Northland Nature: Snakes move to winter sites
Retired teacher Larry Weber, a Barnum resident, is the author of several books, including “Butterflies of the North Woods,” “Spiders of the North Woods,” “Webwood” and “In a Patch of Goldenrods.” Contact him via Katie Rohman at email@example.com.
By the time we reach this date in October, local wildlife are preparing for the impending winter. Those that have been living here will need to deal with the cold season. There are basically four ways to cope with winter: migrate, hibernate, die or stay active. And we can see examples of all of these happening now.
Those that choose to migrate are taking the route of going somewhere else, someplace where this difficult season is not as severe, mostly further to the south. The most obvious ones to use this method of wintering are birds. Many avian species that nested here in the warm months, now go other places, some quite far. Mostly, it is those that have a diet of insects, which are not available in the cold.
For some northern birds, their wintering site will be here. We see this with various finches that may be at our feeders or perhaps owls that leave their boreal world to winter nearby. Now, in October, we may be noting some birds, such as sparrows, as they pass through the region from further north to further south.
A few mammals, mainly bats, will migrate, as do a couple kinds of insects. The best-known insect migrant is the monarch butterfly, but they are not alone. The large, green darner dragonflies have a fall flight as well. More limited in their migration is that of snakes.
Snakes use hibernation to cope with winter as do many other cold-blooded animals, such as frogs (most of our local frogs hibernate on land); insects, including some butterflies; and a few warm-blooded mammals. But before the snakes can hibernate, they need to travel to get to the proper sites for wintering. Such places are known as hibernacula and when there, snakes will form a conglomeration, curling below the frost line. (We have only two kinds of snakes common in the region: garter snake and red-bellied snake. A third one, the ring-necked snake, is seen occasionally.)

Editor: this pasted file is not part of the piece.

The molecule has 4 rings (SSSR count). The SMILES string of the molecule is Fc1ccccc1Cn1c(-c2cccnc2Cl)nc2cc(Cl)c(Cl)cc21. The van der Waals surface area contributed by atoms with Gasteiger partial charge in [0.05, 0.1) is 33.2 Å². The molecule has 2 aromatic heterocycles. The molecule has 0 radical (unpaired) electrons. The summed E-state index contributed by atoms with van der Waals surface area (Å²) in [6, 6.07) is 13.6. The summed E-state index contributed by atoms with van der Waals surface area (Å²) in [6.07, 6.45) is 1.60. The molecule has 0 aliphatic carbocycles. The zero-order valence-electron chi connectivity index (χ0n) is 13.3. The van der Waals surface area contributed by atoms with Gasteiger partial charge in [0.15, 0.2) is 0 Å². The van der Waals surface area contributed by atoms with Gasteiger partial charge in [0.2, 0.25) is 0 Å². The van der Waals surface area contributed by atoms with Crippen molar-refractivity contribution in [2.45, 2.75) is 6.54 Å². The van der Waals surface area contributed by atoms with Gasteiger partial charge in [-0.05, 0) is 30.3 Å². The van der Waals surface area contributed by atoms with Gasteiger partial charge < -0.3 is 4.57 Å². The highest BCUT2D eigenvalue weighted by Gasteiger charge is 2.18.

During these autumn days, snakes will travel to their hibernacula that they left last spring. This trekking route, a form of migration, may take them over roads and trails, exposing themselves to danger, but also allowing us to see them and just how common they are at this time. Autumn sunshine on a paved road must feel good to a passing snake and some will want to bask a while, even though it can be hazardous. Roadkill snakes tell of this situation. When walking or biking in much of October, I expect to see some of these reptiles.
The critters that die as cold and daylight lessens do so after laying eggs to assure a population next spring. We see this mostly with insects. I note many grasshoppers, locusts, moths, meadowhawk dragonflies and hornets all active as the days get chilly and they succumb to the cold.
Those that remain active all winter often need to make changes in how they live and what they eat to survive. Mostly, these are birds and mammals, many of which spent summer with us. Food and shelter are very important in this season, but they can make adaptations to handle the Northland winter.
We might be seeing this preparation now. We can watch squirrels gathering nuts and acorns or beavers caching food near their lodges. Others are growing thicker coats or changing colors. Birds that ate insects last summer are switching to a diet of seeds. All of these wintering techniques are now seen in the local wildlife.